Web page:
Saturday, August 16, 2014

Everyday Life

What possessed me? Why did I want to read volume one of a six volume autobigraphical novel, translated from Norwegian, short on plot, frequently described in reviews as boring and banal? But My Struggle by Karl Ove Knausgaard has also generated a firestorm of interest, both in Europe and the US, generating lavish praise from literary figures and bitter criticism from a few unimpressed critics, as well as from family members who objected to Knausgaard's frank depictions.

So, what's it like? It's like being inside someone's head. You're a witness to everything Karl Ove is thinking, from his deeply felt views on art, death, parenthood to his adolescent plotting to obtain beer for a New Year's Eve party. His style is straightforward and reportorial, but not without lyricism. Most of the second half of the book revolves around Knausgaard and his older brother dealing with the aftermath of their father's death. Karl Ove's relationship with his father was difficult, so as he cleans up the mess (literally) that his father has left behind he speaks frankly of his self-doubt and his attempts to come to terms with the loss of this cold, judgmental man.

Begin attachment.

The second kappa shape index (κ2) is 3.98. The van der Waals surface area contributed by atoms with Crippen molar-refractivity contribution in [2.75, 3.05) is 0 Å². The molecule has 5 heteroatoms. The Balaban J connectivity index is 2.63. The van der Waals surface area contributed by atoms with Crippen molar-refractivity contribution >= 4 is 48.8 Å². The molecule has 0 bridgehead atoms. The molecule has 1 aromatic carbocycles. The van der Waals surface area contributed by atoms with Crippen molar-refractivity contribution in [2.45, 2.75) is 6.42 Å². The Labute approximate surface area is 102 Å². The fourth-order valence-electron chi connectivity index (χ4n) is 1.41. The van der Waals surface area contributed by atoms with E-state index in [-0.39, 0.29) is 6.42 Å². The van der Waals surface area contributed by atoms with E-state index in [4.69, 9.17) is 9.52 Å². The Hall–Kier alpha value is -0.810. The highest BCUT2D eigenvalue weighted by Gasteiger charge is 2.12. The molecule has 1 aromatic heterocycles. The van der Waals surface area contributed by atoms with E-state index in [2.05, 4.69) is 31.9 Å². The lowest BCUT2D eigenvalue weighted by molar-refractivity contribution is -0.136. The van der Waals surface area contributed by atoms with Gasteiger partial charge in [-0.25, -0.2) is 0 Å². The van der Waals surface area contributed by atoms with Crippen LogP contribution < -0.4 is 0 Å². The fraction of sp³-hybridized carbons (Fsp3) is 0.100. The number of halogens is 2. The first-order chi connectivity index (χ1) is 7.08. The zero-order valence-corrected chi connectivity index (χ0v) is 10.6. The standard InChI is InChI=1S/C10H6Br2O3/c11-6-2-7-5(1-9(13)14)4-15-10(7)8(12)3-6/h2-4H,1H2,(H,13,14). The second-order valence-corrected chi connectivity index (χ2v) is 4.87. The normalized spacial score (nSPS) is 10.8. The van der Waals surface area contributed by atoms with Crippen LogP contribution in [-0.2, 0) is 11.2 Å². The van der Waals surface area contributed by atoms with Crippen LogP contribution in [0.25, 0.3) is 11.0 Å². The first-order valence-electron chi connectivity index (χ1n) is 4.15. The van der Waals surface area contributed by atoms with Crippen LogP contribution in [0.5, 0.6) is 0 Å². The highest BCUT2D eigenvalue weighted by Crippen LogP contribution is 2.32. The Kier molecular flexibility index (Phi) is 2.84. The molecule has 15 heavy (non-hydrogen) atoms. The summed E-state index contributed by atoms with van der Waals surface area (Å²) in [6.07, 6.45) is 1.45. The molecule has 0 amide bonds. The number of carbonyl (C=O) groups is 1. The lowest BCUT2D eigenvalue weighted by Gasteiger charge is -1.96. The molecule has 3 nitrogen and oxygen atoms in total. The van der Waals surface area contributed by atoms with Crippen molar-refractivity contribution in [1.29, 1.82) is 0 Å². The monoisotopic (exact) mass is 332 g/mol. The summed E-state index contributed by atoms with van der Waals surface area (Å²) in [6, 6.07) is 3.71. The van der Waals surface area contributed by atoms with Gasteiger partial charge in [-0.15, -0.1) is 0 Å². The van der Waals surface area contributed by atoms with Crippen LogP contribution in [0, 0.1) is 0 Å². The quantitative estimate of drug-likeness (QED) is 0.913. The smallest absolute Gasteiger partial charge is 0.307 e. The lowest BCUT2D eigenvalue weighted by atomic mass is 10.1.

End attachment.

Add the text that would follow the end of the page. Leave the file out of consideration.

What makes this book so unusual is Knausgaard's willingness to risk being boring by talking about ordinary, everyday events – a haircut, a cleaning chore, a train ride – without losing the reader's interest, and to examine his life with unsparing honesty. Somehow, it worked for me.